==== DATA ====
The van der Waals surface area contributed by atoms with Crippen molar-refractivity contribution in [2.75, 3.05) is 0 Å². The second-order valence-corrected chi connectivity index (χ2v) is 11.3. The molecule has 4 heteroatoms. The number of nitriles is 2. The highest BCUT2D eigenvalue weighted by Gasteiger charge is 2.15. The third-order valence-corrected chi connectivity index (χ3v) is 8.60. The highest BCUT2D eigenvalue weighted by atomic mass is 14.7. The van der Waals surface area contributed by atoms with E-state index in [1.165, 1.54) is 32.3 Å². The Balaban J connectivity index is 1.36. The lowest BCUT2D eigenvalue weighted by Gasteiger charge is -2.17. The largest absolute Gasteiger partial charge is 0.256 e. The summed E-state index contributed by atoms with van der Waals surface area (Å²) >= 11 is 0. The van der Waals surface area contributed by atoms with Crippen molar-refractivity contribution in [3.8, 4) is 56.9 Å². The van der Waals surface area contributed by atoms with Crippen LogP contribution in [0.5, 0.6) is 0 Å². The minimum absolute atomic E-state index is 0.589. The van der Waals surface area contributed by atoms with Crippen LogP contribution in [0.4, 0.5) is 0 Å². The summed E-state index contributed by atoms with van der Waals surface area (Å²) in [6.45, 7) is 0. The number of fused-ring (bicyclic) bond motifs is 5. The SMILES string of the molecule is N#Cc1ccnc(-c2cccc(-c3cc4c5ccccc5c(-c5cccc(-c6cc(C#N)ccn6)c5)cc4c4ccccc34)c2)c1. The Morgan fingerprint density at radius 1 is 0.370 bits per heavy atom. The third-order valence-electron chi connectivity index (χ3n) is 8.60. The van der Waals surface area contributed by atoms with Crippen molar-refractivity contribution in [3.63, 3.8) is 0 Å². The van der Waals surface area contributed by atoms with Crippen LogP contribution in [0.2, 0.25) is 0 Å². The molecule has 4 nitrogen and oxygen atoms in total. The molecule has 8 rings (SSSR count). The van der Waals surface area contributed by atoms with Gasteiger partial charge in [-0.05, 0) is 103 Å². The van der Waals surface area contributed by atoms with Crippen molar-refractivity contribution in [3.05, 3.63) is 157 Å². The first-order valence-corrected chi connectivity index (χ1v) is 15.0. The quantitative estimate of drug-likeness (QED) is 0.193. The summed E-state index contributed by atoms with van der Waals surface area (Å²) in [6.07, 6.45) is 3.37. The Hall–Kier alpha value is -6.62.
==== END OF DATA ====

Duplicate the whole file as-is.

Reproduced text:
The van der Waals surface area contributed by atoms with Crippen molar-refractivity contribution in [2.75, 3.05) is 0 Å². The second-order valence-corrected chi connectivity index (χ2v) is 11.3. The molecule has 4 heteroatoms. The number of nitriles is 2. The highest BCUT2D eigenvalue weighted by Gasteiger charge is 2.15. The third-order valence-corrected chi connectivity index (χ3v) is 8.60. The highest BCUT2D eigenvalue weighted by atomic mass is 14.7. The van der Waals surface area contributed by atoms with E-state index in [1.165, 1.54) is 32.3 Å². The Balaban J connectivity index is 1.36. The lowest BCUT2D eigenvalue weighted by Gasteiger charge is -2.17. The largest absolute Gasteiger partial charge is 0.256 e. The summed E-state index contributed by atoms with van der Waals surface area (Å²) >= 11 is 0. The van der Waals surface area contributed by atoms with Crippen molar-refractivity contribution in [3.8, 4) is 56.9 Å². The van der Waals surface area contributed by atoms with Crippen LogP contribution in [0.5, 0.6) is 0 Å². The minimum absolute atomic E-state index is 0.589. The van der Waals surface area contributed by atoms with Crippen LogP contribution in [0.4, 0.5) is 0 Å². The summed E-state index contributed by atoms with van der Waals surface area (Å²) in [6.45, 7) is 0. The number of fused-ring (bicyclic) bond motifs is 5. The SMILES string of the molecule is N#Cc1ccnc(-c2cccc(-c3cc4c5ccccc5c(-c5cccc(-c6cc(C#N)ccn6)c5)cc4c4ccccc34)c2)c1. The Morgan fingerprint density at radius 1 is 0.370 bits per heavy atom. The third-order valence-electron chi connectivity index (χ3n) is 8.60. The van der Waals surface area contributed by atoms with Crippen molar-refractivity contribution in [3.63, 3.8) is 0 Å². The van der Waals surface area contributed by atoms with Crippen LogP contribution in [0.2, 0.25) is 0 Å². The molecule has 4 nitrogen and oxygen atoms in total. The molecule has 8 rings (SSSR count). The van der Waals surface area contributed by atoms with Gasteiger partial charge in [-0.05, 0) is 103 Å². The van der Waals surface area contributed by atoms with Crippen molar-refractivity contribution in [3.05, 3.63) is 157 Å². The first-order valence-corrected chi connectivity index (χ1v) is 15.0. The quantitative estimate of drug-likeness (QED) is 0.193. The summed E-state index contributed by atoms with van der Waals surface area (Å²) in [6.07, 6.45) is 3.37. The Hall–Kier alpha value is -6.62.